Photo courtesy Texas Parks and Wildlife Department © 2006
Three Twisted Sisters: #2 Top Rides in the US
This 100-mile loop is, without a doubt, among the best, most challenging motorcycle roads in the state. The route follows canyons and climbs jagged, steep hills; the roads offer many tight, twisty curves with shear drop offs alongside and not much in the way of guardrails. In one 15-mile section, there are approximately 65 curves! Experienced riders bliss out on this ride. Beginners are cautioned to focus on the road—even when a panoramic vista pops up along the way. Don’t forget to top off the gas tank before heading out.
While fun, these roads can also be dangerous. We team up with txdot.gov to raise motorcycle safety awareness.
Find Action on the Frio River
Action here focuses on the upper Frio River, flowing with clear, cold spring water through 100,000 acres of scenic beauty. The Frio River originates in northern Real County and, fed by springs and streams, tumbles over limestone rock to create waterfalls, rapids and pools on its way to Concan in Uvalde county. Along the banks are boulders, bluffs and grassy spots shaded by pecans, live oaks, sycamores and giant, centuries old, cypress trees.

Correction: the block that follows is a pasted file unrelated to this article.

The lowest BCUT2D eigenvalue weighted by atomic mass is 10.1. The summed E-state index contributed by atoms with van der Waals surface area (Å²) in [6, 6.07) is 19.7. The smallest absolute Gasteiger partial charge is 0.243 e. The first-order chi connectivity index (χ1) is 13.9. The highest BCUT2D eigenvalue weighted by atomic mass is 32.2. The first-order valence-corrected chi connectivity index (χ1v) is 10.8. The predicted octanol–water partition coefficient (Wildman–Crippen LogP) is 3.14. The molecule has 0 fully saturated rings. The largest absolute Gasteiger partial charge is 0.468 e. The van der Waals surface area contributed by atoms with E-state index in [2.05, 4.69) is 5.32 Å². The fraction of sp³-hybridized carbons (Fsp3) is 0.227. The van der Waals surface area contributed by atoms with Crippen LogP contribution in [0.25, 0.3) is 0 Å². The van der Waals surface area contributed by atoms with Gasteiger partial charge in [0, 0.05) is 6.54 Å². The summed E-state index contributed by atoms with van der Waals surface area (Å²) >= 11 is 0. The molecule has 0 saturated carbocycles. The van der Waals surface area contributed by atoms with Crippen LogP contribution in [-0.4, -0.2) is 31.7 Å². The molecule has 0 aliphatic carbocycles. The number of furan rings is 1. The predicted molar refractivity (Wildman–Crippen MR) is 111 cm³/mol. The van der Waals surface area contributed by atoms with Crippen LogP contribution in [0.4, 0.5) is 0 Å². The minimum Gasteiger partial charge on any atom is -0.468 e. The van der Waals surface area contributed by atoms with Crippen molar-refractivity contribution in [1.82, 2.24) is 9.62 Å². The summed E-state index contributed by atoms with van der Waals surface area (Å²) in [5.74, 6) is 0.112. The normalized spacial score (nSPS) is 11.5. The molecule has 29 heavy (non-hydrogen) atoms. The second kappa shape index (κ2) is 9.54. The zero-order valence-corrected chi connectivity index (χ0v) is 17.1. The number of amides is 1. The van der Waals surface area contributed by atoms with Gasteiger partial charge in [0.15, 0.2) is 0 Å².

Areas of Interest: Devil’s Sinkhole and Garner State Park
Discover Natural Beauty and tranquility
Residents of this Land of 1100 Springs are proud of the natural beauty of their area and encourage visitors to help preserve it. Numerous river camps and lodges from Leakey to Concan – in addition to Garner State Park – offer visitors a variety of accommodations and outdoor activities. Year-round activities include fishing, hunting, bird watching, camping, cycling, and driving the spectacular mountain roads. In the fall, see the pristine nature of the canyon filled with the turning foliage’s crimson and orange. Favorite summertime activities are swimming in and floating on the Frio River. Horseback ride anytime in these tranquil surroundings
Explore Charming Texas Hill Country
Leakey, the Real County seat, provides charming examples of early Texas Hill Country architecture: the hand cut, native stone structure of Real County Courthouse, First State Bank building and Leakey School, all on U.S. Highway 83. Markers at the courthouse commemorate the history of Leakey and its founders, John and Nancy Leakey, early settlers of Frio Canyon. Approximately six miles north of Leakey on Highway 336 a marker denotes the site of the McLauren Massacres, the last Indian massacre in the Southwest. Travel 7 miles south of Leakey on Highway 1120 to Rio Frio, the Canyon’s first settlement, to see the nation s largest Texas Live Oak tree and the Lombardy Irrigation Ditch dug by pioneers to water their crops. The Real County Historical Museum at Leakey displays authentic furnishings, tools and personal items used by the early settlers of this unique ranching and farming valley. Plan to stop by and see the new Chamber Office / Visitor Center located in downtown Leakey. Local folks will welcome you warmly.